CL and YZ contributed to the conception and design of the study. CL conducted the statistical analysis and drafted the manuscript. ZS, ZM, MZ, and JH contributed to the interpretation of the results. HZ, MX, TH, CW, and XG critically revised and edited the manuscript. All authors have read and approved the final manuscript. YZ had full access to all the data and took responsibility for the integrity of the data and the accuracy of the data analysis.

Corresponding author

Correspondence to Yan Zheng.

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The UK Biobank study was approved by the North West Multi-Centre Research Ethics Committee. Written consents were obtained from all participants in the UK Biobank.

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Not applicable.

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The authors declared that they have no competing interests.

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Supplementary Information

Additional file 1: Table S1.

Overview of observational studies investigating associations of amino acids with blood pressure or hypertension. Table S2. Definitions and the unique data identifiers within UK Biobank data. Table S3. Characteristics of the instrumental variables for circulating levels of amino acids in primary analyses. Table S4. Association of selected SNPs in our primary analyses with potential confounders. Table S5. Characteristics of the broad sets of instrumental variables for circulating levels of amino acids in sensitivity analysis. Table S6. Characteristics of instrumental variables for SBP, DBP and hypertension in reverse MR analyses. Table S7. Characteristics of participants from UK Biobank included in the MR analyses. Table S8. Causal effects of circulating levels of amino acids on BP and hypertension using different methods. Table S9. Causal effects of circulating levels of amino acids on BP and hypertension using the broad sets of instrumental variables. Table S10. MVMR estimates the independent effects of BCAA and glycine on SBP, DBP and risk of hypertension. Table S11. Causal effects of BP and hypertension on circulating levels of amino acid using different methods.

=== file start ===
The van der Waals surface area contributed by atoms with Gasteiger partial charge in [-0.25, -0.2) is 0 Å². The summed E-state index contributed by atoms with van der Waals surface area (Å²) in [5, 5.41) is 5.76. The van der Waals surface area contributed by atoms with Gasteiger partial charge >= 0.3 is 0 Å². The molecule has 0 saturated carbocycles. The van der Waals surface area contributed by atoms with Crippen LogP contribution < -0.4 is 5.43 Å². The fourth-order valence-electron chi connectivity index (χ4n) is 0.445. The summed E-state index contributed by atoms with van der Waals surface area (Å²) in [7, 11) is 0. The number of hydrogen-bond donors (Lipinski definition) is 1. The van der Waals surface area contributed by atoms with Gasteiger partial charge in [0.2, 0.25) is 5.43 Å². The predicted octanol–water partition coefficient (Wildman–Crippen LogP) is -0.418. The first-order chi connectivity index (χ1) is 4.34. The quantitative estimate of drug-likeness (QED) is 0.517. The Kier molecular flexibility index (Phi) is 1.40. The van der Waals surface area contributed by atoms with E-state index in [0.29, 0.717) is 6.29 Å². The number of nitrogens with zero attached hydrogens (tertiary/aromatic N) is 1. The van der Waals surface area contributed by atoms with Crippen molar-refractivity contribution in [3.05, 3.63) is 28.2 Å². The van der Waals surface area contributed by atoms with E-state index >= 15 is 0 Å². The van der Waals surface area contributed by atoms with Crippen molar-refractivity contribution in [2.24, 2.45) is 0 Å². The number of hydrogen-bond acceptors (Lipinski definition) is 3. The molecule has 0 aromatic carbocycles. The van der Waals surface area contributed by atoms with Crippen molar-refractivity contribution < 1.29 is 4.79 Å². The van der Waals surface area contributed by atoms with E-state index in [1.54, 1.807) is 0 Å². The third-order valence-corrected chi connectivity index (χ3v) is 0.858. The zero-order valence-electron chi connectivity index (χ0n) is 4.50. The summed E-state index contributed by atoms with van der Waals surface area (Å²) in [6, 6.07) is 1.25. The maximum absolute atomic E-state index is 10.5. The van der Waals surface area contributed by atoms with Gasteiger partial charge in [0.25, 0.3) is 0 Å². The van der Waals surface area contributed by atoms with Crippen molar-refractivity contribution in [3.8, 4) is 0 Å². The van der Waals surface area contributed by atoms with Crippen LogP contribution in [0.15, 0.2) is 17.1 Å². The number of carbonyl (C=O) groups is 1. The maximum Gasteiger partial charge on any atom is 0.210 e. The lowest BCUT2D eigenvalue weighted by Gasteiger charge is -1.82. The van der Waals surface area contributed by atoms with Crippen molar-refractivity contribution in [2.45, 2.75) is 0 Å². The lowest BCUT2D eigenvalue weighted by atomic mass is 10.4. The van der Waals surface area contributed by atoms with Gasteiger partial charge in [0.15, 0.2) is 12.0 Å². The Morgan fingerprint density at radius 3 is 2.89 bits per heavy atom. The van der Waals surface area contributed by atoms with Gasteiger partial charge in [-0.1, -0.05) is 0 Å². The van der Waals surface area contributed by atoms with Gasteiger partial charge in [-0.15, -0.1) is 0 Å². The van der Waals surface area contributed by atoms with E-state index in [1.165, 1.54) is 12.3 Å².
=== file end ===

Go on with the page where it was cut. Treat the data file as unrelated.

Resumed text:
Additional file 2.

STROBE-MR checklist.

Additional file 3: Figure S1.

Heatmap of Pearson correlation coefficients between circulating levels of amino acids in UK Biobank. Figure S2. Distribution of systolic blood pressure (SBP) and diastolic blood pressure (DBP) in 286 390 European participants without metabolomic data from UK Biobank. Figure S3. Distribution of circulating levels of amino acids in 98 317 European participants with metabolomic data from UK Biobank. Figure S4. Estimated causal effects of circulating levels of amino acids on blood pressure and risk of hypertension. Figure S5. Scatter plots of SNPs used as instrumental variables for the MR analyses of circulating amino acids with (A) systolic blood pressure, (B) diastolic blood pressure and (C)hypertension. Figure S6. Leave-one-out plots to assess if a single SNP is driving the causal effects of circulating amino acids on systolic blood pressure (SBP). Figure S7. Leave-one-out plots to assess if a single SNP is driving the causal effects of circulating amino acids on diastolic blood pressure (DBP). Figure S8. Leave-one-out plots to assess if a single SNP is driving the causal effects of circulating amino acids on hypertension. Figure S9. Scatter plots of SNPs used as IVs for the reverse MR analyses of (A) systolic blood pressure, (B) diastolic blood pressure and (C) hypertension with circulating levels of amino acids.

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Lin, C., Sun, Z., Mei, Z. et al. The causal associations of circulating amino acids with blood pressure: a Mendelian randomization study. BMC Med 20, 414 (2022). https://doi.org/10.1186/s12916-022-02612-w